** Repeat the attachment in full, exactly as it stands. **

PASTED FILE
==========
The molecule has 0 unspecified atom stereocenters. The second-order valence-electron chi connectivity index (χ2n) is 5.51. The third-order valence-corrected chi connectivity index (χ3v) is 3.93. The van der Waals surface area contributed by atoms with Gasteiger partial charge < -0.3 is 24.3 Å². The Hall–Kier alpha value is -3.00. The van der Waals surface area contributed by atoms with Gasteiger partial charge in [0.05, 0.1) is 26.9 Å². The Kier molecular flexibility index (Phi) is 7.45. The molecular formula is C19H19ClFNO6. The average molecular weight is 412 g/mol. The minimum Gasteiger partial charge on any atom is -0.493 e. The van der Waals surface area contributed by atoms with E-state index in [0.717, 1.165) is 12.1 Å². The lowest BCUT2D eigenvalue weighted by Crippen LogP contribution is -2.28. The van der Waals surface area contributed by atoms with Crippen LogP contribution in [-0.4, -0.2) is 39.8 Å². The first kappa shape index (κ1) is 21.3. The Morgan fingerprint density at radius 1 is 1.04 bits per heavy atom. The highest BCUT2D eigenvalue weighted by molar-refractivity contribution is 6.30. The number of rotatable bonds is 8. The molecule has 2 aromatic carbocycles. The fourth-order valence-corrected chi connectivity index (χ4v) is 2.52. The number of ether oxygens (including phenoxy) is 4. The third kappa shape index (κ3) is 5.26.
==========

The molecule has 0 unspecified atom stereocenters. The second-order valence-electron chi connectivity index (χ2n) is 5.51. The third-order valence-corrected chi connectivity index (χ3v) is 3.93. The van der Waals surface area contributed by atoms with Gasteiger partial charge < -0.3 is 24.3 Å². The Hall–Kier alpha value is -3.00. The van der Waals surface area contributed by atoms with Gasteiger partial charge in [0.05, 0.1) is 26.9 Å². The Kier molecular flexibility index (Phi) is 7.45. The molecular formula is C19H19ClFNO6. The average molecular weight is 412 g/mol. The minimum Gasteiger partial charge on any atom is -0.493 e. The van der Waals surface area contributed by atoms with E-state index in [0.717, 1.165) is 12.1 Å². The lowest BCUT2D eigenvalue weighted by Crippen LogP contribution is -2.28. The van der Waals surface area contributed by atoms with Crippen LogP contribution in [-0.4, -0.2) is 39.8 Å². The first kappa shape index (κ1) is 21.3. The Morgan fingerprint density at radius 1 is 1.04 bits per heavy atom. The highest BCUT2D eigenvalue weighted by molar-refractivity contribution is 6.30. The number of rotatable bonds is 8. The molecule has 2 aromatic carbocycles. The fourth-order valence-corrected chi connectivity index (χ4v) is 2.52. The number of ether oxygens (including phenoxy) is 4. The third kappa shape index (κ3) is 5.26.